Which Voltage of Battery to Choose

by Jeffrey
(Kamloops, BC)

Bank of Batteries:  In Trojan We Trust

Bank of Batteries: In Trojan We Trust

What difference does battery size make...I mean, as in different voltages? I've seen 6 volt, 8 volt, and 12 volt batteries for sale, and is it merely a matter of preference as to which battery size to get, or are some of them better for different motor/controller configurations?

Hi, Jeffrey -

Did you really think I was gonna tell you size doesn't matter?

As a matter of fact, I noticed there's a relationship between voltage, range, and whether the system is AC or DC.

Here are my observations, for what they're worth:

6 volt golf cart batteries, like the T-105, last a long time, are cheap, and give good range...but they tend to be heavy. These are most commonly used in simple DC conversions.

8 volt golf cart batteries, like the T-875, are also most often used in DC conversions, and are best in situations where you need to lighten your load; they'll take a couple hundred pounds off your battery pack.

12 volt golf cart batteries, like the Optima yellow top, work best in those lovely AC conversions. I think because the rate of amp withdrawal is less with an AC system than just the semi-civilized, torque-happy muscle of a DC motor (but that's just my own impression, I can't show you the physics; ).


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Batteries must be matched.
by: Roy

It does not matter how many batteries are connected in series to get your desired total voltage. If you need 48 volts you can use 8 6volt, 6 8volt, or 4 12volt. What does matter is that all batteries are identical. Mis-matched batteries will have different charge/discharge characteristics that will lead to problems over time.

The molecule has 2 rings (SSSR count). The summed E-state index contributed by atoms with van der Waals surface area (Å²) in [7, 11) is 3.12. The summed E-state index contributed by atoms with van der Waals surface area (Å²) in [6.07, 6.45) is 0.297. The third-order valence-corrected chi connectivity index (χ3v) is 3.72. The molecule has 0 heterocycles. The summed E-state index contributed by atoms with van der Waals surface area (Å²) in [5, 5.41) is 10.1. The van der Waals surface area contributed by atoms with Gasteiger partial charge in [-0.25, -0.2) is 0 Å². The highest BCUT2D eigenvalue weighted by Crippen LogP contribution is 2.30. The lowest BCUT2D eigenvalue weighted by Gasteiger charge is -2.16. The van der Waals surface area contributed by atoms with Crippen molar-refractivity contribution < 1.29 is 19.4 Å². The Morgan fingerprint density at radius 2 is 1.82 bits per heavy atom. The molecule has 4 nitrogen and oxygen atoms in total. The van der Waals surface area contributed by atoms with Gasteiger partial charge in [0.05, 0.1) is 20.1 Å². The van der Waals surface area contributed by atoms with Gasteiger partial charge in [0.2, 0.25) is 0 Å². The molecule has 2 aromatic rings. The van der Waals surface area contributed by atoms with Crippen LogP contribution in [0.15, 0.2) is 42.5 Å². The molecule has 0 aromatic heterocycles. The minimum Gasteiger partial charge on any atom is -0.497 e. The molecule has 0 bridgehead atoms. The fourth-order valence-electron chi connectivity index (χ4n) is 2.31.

Battery configeration
by: gary

so, using 6, 6V is a longer lasting set-up then 3, 12V for a 36V system

Battery vs CELLS
by: Anonymous

This stuff on battery voltage is a lot of hooey.
Everyone should be thinking cells.
The basic component of a battery is a cell.
A cell is composed of an anode and cathode or positive and negative plates. More plates in parallel yield more capacity ie amp hour. Cells connected in series multiply the cell voltage (commonly 2.1 VDC per cell).

So what this all comes down to is yes you need to look at the
1. ampacity (maximum current) battery can supply for a very short time.
2. Amp hours - how long battery can supply X current for Y hours.
3. Kw Hrs how much power you can pull out of battery over Y time. The reason for this is that motor amps times the same time frame should be equal or less than battery Kw hrs.

So If I had to pick only one value for a battery of XX cells it would be Kw hr. Actually you can almost buy them based on weight since weight of battery = total weight of pos and neg plates. Kw Hr sounds more scientific though.

Just thoughts of former submarine electrician (5,000 AH 250 VDC 126 cell battery)

Dan Bentler

Not Sure that Answered the ??s
by: Craig

I don't claim to know the answer either and have the same question only a slight difference in how I would say it. Is there a real determining factor in the selection of a 6, 8, 12 volt battery setup other than cost and size/weight constraints to the donor vehicle? If all other things being equal; is a 6V, 8V or 12V better than the other of the same total voltage?

Cycle life.
The 6v will give you the most miles for your money.

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